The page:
EEUU: Heat takes toll on spud harvest
MOSES LAKE — While potato farmers in the Columbia Basin could call on all the water they needed during this year’s drought, the heat still posed risks and has left its mark on this year’s potato crop.
By CHARLES H. FEATHERSTONE
“Yield is down, and quality is also down,” said Adam Weber of Weber Farms near Quincy.
Weber grows potatoes on between 4,000 and 5,000 acres and said the heat was to blame for the drop in yields and quality.
“It’s 10% down, though it varies with varieties,” he said. “I would say they kind of shut down during the heat cycle and they weren’t growing as much.”
“It heated up the soil too much and stressed the plants out too much,” Weber said.
According to Mark Pavek, a professor of potato research with Washington State University Extension, potatoes grow best when the temperatures are around 70-90 degrees Fahrenheit, and when temperatures rise above 95 degrees for too long, potato plants struggle to keep producing tubers when it’s too hot.
Pavek said in the kind of temperatures the Columbia Basin experienced this summer — as high as 115 degrees in and around Moses Lake — the potatoes at greatest risk of being damaged are those closest to the surface.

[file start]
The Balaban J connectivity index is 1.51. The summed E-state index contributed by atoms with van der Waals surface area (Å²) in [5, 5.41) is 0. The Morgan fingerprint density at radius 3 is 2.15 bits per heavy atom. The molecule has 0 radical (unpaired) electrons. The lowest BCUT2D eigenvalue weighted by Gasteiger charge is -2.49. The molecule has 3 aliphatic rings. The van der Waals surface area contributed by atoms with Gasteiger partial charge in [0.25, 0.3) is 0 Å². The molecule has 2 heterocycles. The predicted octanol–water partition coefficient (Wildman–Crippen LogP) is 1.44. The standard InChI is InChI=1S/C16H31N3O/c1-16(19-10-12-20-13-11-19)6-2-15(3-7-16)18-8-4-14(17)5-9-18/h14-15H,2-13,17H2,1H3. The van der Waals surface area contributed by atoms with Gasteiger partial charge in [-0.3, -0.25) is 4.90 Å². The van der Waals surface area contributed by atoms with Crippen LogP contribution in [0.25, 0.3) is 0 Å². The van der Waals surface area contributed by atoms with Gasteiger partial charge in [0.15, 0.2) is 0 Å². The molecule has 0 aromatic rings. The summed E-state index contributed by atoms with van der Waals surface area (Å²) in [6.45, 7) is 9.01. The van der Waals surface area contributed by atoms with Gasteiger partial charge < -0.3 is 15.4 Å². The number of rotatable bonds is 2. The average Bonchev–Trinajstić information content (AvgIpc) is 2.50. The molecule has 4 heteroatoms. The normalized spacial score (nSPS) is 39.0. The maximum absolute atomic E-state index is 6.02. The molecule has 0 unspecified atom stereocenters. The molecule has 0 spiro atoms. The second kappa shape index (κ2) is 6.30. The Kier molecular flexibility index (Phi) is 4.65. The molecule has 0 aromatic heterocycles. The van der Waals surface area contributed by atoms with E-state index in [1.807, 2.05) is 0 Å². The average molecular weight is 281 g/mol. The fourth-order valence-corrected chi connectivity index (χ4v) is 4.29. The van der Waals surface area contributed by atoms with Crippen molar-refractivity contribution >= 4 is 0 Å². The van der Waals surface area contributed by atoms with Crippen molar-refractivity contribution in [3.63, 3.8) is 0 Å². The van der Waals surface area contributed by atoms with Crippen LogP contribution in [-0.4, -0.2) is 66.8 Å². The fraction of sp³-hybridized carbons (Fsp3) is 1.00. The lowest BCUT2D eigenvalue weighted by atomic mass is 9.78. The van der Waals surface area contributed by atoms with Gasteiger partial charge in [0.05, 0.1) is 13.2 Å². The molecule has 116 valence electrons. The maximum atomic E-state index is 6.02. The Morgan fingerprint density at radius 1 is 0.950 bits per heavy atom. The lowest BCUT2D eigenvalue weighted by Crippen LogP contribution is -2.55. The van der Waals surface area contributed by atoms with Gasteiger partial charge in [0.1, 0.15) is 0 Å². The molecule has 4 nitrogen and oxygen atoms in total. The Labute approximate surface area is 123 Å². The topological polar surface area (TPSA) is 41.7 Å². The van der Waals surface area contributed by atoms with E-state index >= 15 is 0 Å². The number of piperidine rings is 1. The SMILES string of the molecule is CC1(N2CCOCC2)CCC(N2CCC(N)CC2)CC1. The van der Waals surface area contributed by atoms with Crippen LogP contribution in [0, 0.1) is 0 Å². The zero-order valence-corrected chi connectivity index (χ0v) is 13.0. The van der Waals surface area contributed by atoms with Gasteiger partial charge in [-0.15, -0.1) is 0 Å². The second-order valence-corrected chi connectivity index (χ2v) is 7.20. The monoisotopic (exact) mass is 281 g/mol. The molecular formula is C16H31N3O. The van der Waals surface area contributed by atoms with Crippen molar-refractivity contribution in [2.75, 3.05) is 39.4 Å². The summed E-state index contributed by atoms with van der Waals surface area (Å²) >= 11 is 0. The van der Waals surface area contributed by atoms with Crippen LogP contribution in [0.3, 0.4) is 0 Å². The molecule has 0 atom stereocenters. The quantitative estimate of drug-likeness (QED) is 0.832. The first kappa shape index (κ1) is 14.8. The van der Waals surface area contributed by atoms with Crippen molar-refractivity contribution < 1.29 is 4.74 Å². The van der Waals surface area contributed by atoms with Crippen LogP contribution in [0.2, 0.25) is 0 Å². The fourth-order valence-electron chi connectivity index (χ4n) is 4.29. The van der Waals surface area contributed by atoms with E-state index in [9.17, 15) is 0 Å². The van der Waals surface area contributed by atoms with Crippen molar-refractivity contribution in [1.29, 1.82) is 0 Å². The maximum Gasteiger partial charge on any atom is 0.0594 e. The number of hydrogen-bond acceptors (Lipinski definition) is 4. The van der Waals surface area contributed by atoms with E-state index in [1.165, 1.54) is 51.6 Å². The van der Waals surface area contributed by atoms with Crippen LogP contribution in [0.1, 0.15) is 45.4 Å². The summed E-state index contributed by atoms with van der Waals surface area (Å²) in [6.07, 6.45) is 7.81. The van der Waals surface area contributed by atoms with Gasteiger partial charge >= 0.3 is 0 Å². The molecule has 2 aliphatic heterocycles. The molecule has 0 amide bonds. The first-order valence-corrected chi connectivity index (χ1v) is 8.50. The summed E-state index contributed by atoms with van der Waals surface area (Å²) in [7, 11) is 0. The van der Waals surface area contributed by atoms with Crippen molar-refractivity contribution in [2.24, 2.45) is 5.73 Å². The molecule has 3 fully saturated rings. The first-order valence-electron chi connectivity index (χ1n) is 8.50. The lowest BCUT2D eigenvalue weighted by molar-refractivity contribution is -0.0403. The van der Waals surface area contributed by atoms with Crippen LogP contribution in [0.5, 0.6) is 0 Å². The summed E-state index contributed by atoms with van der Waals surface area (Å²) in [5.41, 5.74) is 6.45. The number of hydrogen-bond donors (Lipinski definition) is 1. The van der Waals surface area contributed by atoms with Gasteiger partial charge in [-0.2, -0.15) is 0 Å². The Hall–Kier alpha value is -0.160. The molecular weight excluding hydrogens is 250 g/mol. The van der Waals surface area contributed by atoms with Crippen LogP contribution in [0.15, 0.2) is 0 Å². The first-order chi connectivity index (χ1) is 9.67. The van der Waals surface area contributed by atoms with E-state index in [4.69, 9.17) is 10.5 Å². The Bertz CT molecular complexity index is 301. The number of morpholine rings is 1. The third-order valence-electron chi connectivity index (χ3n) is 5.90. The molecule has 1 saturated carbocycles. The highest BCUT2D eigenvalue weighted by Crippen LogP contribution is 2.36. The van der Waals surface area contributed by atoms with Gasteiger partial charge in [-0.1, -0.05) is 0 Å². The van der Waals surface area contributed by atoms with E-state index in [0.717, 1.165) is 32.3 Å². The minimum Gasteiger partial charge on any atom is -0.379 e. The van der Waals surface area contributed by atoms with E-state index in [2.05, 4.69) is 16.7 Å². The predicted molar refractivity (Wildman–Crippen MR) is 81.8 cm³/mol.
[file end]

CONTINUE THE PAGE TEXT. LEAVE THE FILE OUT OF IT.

“Near the surface, the potatoes can actually cook when there’s not much canopy,” Pavek said. “But most potatoes are deeper.”
The heat also damages potatoes and can prompt them to create more sugars as they form, making them a lot less useful for some processed foods like french fries.
“That can lead to darker fries, and a lot of buyers don’t want that,” he said.
The June and July heat also prompted some potatoes closer to the surface to sprout, which forces the tuber to break down some of the starches it creates and stores as it tries to grow another plant.
And frankly, the heat can also make potatoes just plain ugly, Pavek added.
“They get knots, cracks and can be malformed,” he said. “We’re seeing more external defects.”
The last time the region saw something similar was a 30-day stretch of temperatures over 100 degrees back in 1971, Pavek said.
However, Pavek said because so many potatoes are going straight into storage, and will stay there for up to a year, it will be difficult to determine just how badly the sustained summer heat has affected the 2021 potato crop.
“We don’t know the full extent of this year’s damage,” he said.
Weber said the problems caused by the heat came at the worst possible time, noting prices were already low and potato processors had already cut their contracted deliveries by 4% from 2020 in response to the COVID-19 pandemic, which itself prompted cancellation of contracts and a number of growers and processors to give away potatoes or sell them for animal feed.
“On a per-acre basis, revenues are down pretty significantly,” Weber said. “Costs are up 20%. Fertilizer was a big one, there were tariffs, transportation. Fertilizer went up the most.”
Weber said labor was also tough to find, fuel was costlier and equipment and spare parts were harder to obtain and more expensive, as well.
While water for Columbia Basin growers like Weber Farms was abundant, Weber said they had to use more of it to counter the effects of the heat, and so the per-acre cost of irrigation went up as well.
“We didn’t run out, but a primary pump went down during the heat, and that didn’t help,” he said. “Still, this is the best place in the world to grow potatoes.”